Autumn is almost upon us and, as the seasons change, rich foliage and berries become the focus of attention for many gardeners.
While ornamental grasses and the daisy-like blooms of heleniums and rudbeckias continue to provide colour, it is important to have some shrubs in your border that will provide the link between the end of summer and the beginning of autumn and beyond.
Indeed, you don't have to have a huge garden with masses of trees to enjoy a good autumn show because shrubs can provide the rich foliage contrast, fragrance and berries to create plenty of interest.
Of course, the most important thing is to make sure you choose shrubs that will be suited to your soil and situation. Acid-lovers such as rhododendrons and camellias won't thrive in alkaline soil, so stick to the shrubs you know will thrive.
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If in doubt, look at neighbouring gardens to see which shrubs are thriving, which will give you some clue as to what will do well in your own garden.
Workhorse shrubs include hydrangeas, which flower in late summer offering large blooms in shades of pink and blue before the flowerheads change colour to a rich straw-coloured hue, maintaining their shape as they dry beautifully on the stem.
The dried blooms can remain on the shrub throughout autumn and winter, providing a structural focal point in the cooler months when much else has died down, and protect the emerging leaves from frost damage in the depths of winter. They don't need clipping until the following spring.
For continual interest throughout autumn and beyond, I'd plump for mopheads such as H. m. madame Emile Mouillere, which has white green-tinted blooms that flower freely from the end of summer and turn pink progressively through autumn.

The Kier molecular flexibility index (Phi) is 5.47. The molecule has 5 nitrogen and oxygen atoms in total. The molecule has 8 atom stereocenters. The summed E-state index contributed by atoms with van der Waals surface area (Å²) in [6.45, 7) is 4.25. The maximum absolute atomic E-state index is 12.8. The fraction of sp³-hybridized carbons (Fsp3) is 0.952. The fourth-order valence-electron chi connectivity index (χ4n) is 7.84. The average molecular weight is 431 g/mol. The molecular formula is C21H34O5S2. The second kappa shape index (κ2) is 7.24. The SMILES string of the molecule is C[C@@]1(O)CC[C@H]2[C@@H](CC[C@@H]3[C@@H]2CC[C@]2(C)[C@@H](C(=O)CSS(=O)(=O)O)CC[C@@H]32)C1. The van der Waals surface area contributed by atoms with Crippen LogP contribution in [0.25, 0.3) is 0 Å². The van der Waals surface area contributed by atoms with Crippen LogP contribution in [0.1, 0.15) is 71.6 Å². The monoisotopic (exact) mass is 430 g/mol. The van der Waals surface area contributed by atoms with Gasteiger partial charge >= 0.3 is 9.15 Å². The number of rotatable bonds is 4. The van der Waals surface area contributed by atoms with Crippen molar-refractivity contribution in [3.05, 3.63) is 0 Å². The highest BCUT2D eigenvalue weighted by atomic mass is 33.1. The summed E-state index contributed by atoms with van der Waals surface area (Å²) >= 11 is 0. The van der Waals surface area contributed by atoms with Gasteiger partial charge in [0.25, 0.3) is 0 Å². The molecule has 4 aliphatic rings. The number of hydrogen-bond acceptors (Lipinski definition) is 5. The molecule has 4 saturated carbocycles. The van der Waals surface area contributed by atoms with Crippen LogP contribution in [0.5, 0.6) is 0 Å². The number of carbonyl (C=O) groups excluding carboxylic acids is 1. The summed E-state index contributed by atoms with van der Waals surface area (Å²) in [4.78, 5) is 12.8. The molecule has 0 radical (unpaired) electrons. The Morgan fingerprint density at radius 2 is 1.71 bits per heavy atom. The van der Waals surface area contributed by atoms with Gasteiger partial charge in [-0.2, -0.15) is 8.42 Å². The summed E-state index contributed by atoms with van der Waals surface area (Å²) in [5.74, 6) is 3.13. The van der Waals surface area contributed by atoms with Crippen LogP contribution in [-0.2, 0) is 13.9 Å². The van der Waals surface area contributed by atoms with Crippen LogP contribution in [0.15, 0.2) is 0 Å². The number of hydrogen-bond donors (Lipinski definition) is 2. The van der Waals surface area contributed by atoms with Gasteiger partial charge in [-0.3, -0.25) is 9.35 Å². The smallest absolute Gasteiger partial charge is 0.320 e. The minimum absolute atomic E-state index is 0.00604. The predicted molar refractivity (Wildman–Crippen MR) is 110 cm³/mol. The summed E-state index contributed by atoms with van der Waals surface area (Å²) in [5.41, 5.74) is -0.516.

Hydrangeas like a semi-shaded spot and acid soil, so plant them in ericaceous compost.
One of my favourite shrubs is the castor oil palm Fatsia japonica, with its huge, deep green, tropical leaves all year round. It is among the toughest of specimens, growing in shade where nothing else will survive and it even bears greenish white flowers in the autumn, which stand out against the glassy, palmate leaves. Give it plenty of room because it grows to around 1.5m (5ft) high by 1.25m (4ft) wide.
Several autumn-flowering hebes are also worth including in the border, such as Autumn Glory, which at 60cm (2ft) x 60cm (2ft) is perfect for the front of the border, bearing purple flowers which withstand the elements and can flower almost up to Christmas. Hebes need a sunny spot and reasonably well-drained soil but are generally not fussy and don't need pruning.
Another autumn stalwart is the spindle bush (Euonymus alatus), a deciduous shrub known for its spectacular autumn colour, producing a crimson display of leaves. When the leaves drop, you can see corky flanges running up and down the stem which give the plant some winter interest as well.
If you want berries, of course there are many obvious candidates including cotoneaster, pyracantha and holly, but there are others, too, which will keep you in flowers, berries, scent and foliage all year.
Viburnum opulus, a compact 90cm (3ft) variety, bears white flowerheads in early summer and clusters of glassy red berries and red leaves in autumn.
Other shrubs with colourful autumn fruits include the Callicarpa bodinieri Profusion, which produces unusual purple berries, and Skimmia japonica Nymans, which bears bright red berries provided a male is planted next to a female for berry production.
Autumn colour shows up best with a solid dark background such as conifers and evergreen shrubs, so consider this when planning your planting.